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Old 07-02-2010, 02:17 PM
 
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I see that blank DVDs hold about 2 hrs of stuff......but if I copy my .AVIs to one, it would hold a lot more than that. But can a DVD player play .AVIs, or is it just the "DVD format" (whatever that is)? I know it can play .MP3s, but obviously that doesn't necessarily mean it can handle other formats.
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Old 07-02-2010, 02:34 PM
 
Location: Tyler, TX
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Depends on the player. Check the specs of the model you own. If you're thinking of making discs for other people, forget about it - stick with the DVD standard.
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Old 07-02-2010, 02:49 PM
 
Location: Mableton, GA USA (NW Atlanta suburb, 4 miles OTP)
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Quote:
Originally Posted by joey2000 View Post
I see that blank DVDs hold about 2 hrs of stuff......but if I copy my .AVIs to one, it would hold a lot more than that. But can a DVD player play .AVIs, or is it just the "DVD format" (whatever that is)? I know it can play .MP3s, but obviously that doesn't necessarily mean it can handle other formats.
AVI is just a container format, anyway, so even if your DVD player could play some of them, chances are there are others that it won't play. It all depends on the specific video codecs used inside the container, and that can vary depending on which program or device created the AVI file.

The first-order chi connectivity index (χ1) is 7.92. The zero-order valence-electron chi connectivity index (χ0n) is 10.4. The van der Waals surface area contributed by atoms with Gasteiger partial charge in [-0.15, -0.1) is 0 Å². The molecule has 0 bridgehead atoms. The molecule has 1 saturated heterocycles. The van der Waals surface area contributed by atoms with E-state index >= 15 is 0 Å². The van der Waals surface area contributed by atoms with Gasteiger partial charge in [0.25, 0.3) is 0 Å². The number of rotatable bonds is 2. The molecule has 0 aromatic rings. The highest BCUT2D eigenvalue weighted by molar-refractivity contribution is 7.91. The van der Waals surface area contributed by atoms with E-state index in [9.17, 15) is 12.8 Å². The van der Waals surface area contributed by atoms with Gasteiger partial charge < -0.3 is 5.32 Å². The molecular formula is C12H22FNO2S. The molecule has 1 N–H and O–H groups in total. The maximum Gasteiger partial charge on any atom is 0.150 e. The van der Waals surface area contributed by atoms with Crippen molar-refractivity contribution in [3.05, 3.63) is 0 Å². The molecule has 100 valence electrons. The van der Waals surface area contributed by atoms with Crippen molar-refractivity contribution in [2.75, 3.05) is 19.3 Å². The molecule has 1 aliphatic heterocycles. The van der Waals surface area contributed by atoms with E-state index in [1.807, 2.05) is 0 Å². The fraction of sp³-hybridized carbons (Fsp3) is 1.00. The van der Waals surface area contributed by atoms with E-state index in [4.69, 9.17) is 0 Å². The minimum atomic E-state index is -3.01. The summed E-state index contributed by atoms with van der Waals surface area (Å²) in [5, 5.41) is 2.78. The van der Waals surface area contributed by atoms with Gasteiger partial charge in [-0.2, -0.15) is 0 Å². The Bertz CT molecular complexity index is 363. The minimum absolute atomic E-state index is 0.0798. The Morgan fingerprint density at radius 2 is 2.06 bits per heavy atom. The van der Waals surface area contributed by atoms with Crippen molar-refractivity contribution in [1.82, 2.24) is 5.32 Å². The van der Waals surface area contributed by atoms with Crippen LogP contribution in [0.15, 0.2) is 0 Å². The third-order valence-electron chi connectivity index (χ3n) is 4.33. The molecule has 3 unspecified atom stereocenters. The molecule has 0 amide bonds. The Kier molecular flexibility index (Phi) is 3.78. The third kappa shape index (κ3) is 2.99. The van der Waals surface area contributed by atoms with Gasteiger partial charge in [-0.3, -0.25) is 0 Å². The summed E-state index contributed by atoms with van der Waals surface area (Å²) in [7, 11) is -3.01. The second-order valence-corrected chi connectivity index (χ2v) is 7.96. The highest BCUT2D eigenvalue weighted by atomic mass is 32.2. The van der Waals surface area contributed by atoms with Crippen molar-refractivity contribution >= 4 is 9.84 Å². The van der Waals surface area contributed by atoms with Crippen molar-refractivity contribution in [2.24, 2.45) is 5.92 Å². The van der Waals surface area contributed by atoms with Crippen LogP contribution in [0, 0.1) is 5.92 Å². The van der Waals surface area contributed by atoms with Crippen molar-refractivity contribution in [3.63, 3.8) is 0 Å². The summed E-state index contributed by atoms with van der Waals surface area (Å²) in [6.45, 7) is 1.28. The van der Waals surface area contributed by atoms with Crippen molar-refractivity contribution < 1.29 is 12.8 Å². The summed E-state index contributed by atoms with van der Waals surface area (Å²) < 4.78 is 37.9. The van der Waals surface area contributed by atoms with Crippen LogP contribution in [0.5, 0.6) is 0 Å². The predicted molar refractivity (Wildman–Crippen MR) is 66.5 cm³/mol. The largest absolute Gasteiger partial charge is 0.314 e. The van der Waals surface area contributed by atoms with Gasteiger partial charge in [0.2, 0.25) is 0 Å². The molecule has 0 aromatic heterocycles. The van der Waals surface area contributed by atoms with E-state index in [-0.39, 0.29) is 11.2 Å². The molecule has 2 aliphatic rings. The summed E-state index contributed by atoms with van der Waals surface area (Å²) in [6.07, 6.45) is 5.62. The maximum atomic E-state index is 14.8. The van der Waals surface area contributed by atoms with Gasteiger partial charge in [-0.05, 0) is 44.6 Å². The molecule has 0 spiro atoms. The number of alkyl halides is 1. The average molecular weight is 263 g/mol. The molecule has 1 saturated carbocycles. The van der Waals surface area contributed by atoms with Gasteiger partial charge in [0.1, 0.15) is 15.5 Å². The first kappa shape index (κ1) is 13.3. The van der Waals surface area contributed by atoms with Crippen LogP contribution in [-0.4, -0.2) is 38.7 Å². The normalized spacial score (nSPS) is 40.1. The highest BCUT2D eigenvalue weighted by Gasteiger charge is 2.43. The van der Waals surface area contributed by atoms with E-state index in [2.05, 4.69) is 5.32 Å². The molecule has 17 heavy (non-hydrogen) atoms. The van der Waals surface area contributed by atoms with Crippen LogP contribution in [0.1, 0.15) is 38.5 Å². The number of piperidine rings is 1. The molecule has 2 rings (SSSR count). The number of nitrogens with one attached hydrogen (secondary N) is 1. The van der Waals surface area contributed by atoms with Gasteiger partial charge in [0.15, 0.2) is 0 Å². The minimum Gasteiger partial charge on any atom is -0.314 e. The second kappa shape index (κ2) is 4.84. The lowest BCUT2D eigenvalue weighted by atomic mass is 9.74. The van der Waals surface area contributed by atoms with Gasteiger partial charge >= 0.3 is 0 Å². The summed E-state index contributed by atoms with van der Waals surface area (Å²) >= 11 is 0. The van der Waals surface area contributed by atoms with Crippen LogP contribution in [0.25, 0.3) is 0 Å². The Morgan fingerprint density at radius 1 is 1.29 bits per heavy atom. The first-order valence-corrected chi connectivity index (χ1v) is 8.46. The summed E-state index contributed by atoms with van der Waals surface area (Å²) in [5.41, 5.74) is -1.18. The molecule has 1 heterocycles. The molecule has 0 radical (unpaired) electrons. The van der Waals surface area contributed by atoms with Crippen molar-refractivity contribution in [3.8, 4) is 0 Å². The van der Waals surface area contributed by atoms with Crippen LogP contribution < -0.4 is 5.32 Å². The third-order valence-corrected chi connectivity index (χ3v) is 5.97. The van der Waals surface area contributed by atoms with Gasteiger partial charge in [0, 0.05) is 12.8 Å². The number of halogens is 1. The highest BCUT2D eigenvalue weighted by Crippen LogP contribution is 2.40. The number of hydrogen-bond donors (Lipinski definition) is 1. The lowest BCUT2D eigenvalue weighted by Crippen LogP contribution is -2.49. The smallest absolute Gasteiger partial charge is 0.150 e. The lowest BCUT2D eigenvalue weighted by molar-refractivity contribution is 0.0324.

For example, my Casio 3000EX camera shoots little 30-second movies in AVI format, but they use a Motion JPEG codec that used to be diffficult to find on Windows machines.

It it plays MP3 files, though, that means it at least knows how to read data formatted DVDs, and that's a good start. All you can do is burn one and see, really.
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Old 07-02-2010, 03:34 PM
 
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A multiformat DVD player will of course play these files, and I would think most DVD players on the market today are multiformat. I have a 5 year old Philips DVD player that sold for $60 that plays everything - movies, music, pictures, and I used to download and burn tons of movies from shared sites. You may get a few formats that are not readable with all the tons of codec out there, but it was pretty reliable. I swear if I shoved in an old sneaker with some digital imprints embedded in the sole it would read it and show a movie, that's how reliabel it was.

My PS3 does pretty good too. Whatever I put in there, it reads - except the cracked bluerays which Netflix seems to always send me.
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Old 07-03-2010, 01:49 AM
 
40,571 posts, read 41,994,289 times
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First check the video to see what codec was used to encode it:

GSpot Codec Information Appliance

Then check the specs on your DVD player or you can try looking the model up here:

DVD Player and Blu-ray Player Compatibility List - VideoHelp.com

As mentioned AVI is not format, it's container file that can contain many types of video. Anything floating around the net is most likely going to be encoded using Divx which most players can handle.
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